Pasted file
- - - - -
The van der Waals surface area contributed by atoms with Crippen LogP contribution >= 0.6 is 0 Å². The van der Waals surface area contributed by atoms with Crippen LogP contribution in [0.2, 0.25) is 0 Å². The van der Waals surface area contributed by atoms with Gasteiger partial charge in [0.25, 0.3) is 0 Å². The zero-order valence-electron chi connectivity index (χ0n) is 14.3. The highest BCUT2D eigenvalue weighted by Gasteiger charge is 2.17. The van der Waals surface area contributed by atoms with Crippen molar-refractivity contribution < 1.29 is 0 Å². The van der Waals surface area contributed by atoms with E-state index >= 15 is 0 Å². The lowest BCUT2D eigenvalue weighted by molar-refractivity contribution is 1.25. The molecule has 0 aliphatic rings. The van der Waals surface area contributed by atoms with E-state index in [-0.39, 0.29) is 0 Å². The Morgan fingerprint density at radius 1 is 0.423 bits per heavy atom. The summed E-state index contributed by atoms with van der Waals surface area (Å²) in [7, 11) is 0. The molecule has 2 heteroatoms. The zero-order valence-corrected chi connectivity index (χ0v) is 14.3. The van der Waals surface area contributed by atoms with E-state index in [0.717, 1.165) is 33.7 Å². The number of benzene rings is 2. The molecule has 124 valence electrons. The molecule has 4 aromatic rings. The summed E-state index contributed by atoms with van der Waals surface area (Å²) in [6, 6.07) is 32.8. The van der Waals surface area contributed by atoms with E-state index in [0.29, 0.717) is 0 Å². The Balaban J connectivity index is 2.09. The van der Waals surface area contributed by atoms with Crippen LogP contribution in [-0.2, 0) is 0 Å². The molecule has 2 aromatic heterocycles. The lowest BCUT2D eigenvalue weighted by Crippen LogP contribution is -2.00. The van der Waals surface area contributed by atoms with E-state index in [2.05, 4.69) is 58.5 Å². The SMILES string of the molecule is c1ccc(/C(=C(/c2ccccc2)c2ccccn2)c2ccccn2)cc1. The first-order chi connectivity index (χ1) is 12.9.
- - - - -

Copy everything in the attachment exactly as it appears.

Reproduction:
The van der Waals surface area contributed by atoms with Crippen LogP contribution >= 0.6 is 0 Å². The van der Waals surface area contributed by atoms with Crippen LogP contribution in [0.2, 0.25) is 0 Å². The van der Waals surface area contributed by atoms with Gasteiger partial charge in [0.25, 0.3) is 0 Å². The zero-order valence-electron chi connectivity index (χ0n) is 14.3. The highest BCUT2D eigenvalue weighted by Gasteiger charge is 2.17. The van der Waals surface area contributed by atoms with Crippen molar-refractivity contribution < 1.29 is 0 Å². The van der Waals surface area contributed by atoms with E-state index >= 15 is 0 Å². The lowest BCUT2D eigenvalue weighted by molar-refractivity contribution is 1.25. The molecule has 0 aliphatic rings. The van der Waals surface area contributed by atoms with E-state index in [-0.39, 0.29) is 0 Å². The Morgan fingerprint density at radius 1 is 0.423 bits per heavy atom. The summed E-state index contributed by atoms with van der Waals surface area (Å²) in [7, 11) is 0. The molecule has 2 heteroatoms. The zero-order valence-corrected chi connectivity index (χ0v) is 14.3. The van der Waals surface area contributed by atoms with E-state index in [0.717, 1.165) is 33.7 Å². The number of benzene rings is 2. The molecule has 124 valence electrons. The molecule has 4 aromatic rings. The summed E-state index contributed by atoms with van der Waals surface area (Å²) in [6, 6.07) is 32.8. The van der Waals surface area contributed by atoms with E-state index in [0.29, 0.717) is 0 Å². The Balaban J connectivity index is 2.09. The van der Waals surface area contributed by atoms with Crippen LogP contribution in [-0.2, 0) is 0 Å². The molecule has 2 aromatic heterocycles. The lowest BCUT2D eigenvalue weighted by Crippen LogP contribution is -2.00. The van der Waals surface area contributed by atoms with E-state index in [2.05, 4.69) is 58.5 Å². The SMILES string of the molecule is c1ccc(/C(=C(/c2ccccc2)c2ccccn2)c2ccccn2)cc1. The first-order chi connectivity index (χ1) is 12.9.